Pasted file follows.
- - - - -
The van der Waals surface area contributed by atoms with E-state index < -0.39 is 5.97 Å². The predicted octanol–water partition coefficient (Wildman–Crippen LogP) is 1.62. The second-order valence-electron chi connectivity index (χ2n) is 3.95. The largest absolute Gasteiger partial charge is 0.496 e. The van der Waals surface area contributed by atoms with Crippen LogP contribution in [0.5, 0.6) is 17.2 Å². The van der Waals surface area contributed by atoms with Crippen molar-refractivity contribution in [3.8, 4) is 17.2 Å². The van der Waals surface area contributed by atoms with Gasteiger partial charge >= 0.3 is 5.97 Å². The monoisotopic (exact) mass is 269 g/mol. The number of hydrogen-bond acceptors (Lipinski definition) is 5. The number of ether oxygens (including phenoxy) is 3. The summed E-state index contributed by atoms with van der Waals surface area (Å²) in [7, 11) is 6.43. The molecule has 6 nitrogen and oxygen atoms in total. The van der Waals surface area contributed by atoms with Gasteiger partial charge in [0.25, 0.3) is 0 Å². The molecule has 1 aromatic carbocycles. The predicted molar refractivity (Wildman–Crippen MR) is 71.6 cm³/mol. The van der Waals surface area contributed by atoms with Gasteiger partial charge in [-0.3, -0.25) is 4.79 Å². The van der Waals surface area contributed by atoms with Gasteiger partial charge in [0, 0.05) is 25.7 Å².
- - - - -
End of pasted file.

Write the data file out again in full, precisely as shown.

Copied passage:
The van der Waals surface area contributed by atoms with E-state index < -0.39 is 5.97 Å². The predicted octanol–water partition coefficient (Wildman–Crippen LogP) is 1.62. The second-order valence-electron chi connectivity index (χ2n) is 3.95. The largest absolute Gasteiger partial charge is 0.496 e. The van der Waals surface area contributed by atoms with Crippen LogP contribution in [0.5, 0.6) is 17.2 Å². The van der Waals surface area contributed by atoms with Crippen molar-refractivity contribution in [3.8, 4) is 17.2 Å². The van der Waals surface area contributed by atoms with Gasteiger partial charge >= 0.3 is 5.97 Å². The monoisotopic (exact) mass is 269 g/mol. The number of hydrogen-bond acceptors (Lipinski definition) is 5. The number of ether oxygens (including phenoxy) is 3. The summed E-state index contributed by atoms with van der Waals surface area (Å²) in [7, 11) is 6.43. The molecule has 6 nitrogen and oxygen atoms in total. The van der Waals surface area contributed by atoms with Gasteiger partial charge in [0.25, 0.3) is 0 Å². The molecule has 1 aromatic carbocycles. The predicted molar refractivity (Wildman–Crippen MR) is 71.6 cm³/mol. The van der Waals surface area contributed by atoms with Gasteiger partial charge in [-0.3, -0.25) is 4.79 Å². The van der Waals surface area contributed by atoms with Gasteiger partial charge in [0, 0.05) is 25.7 Å².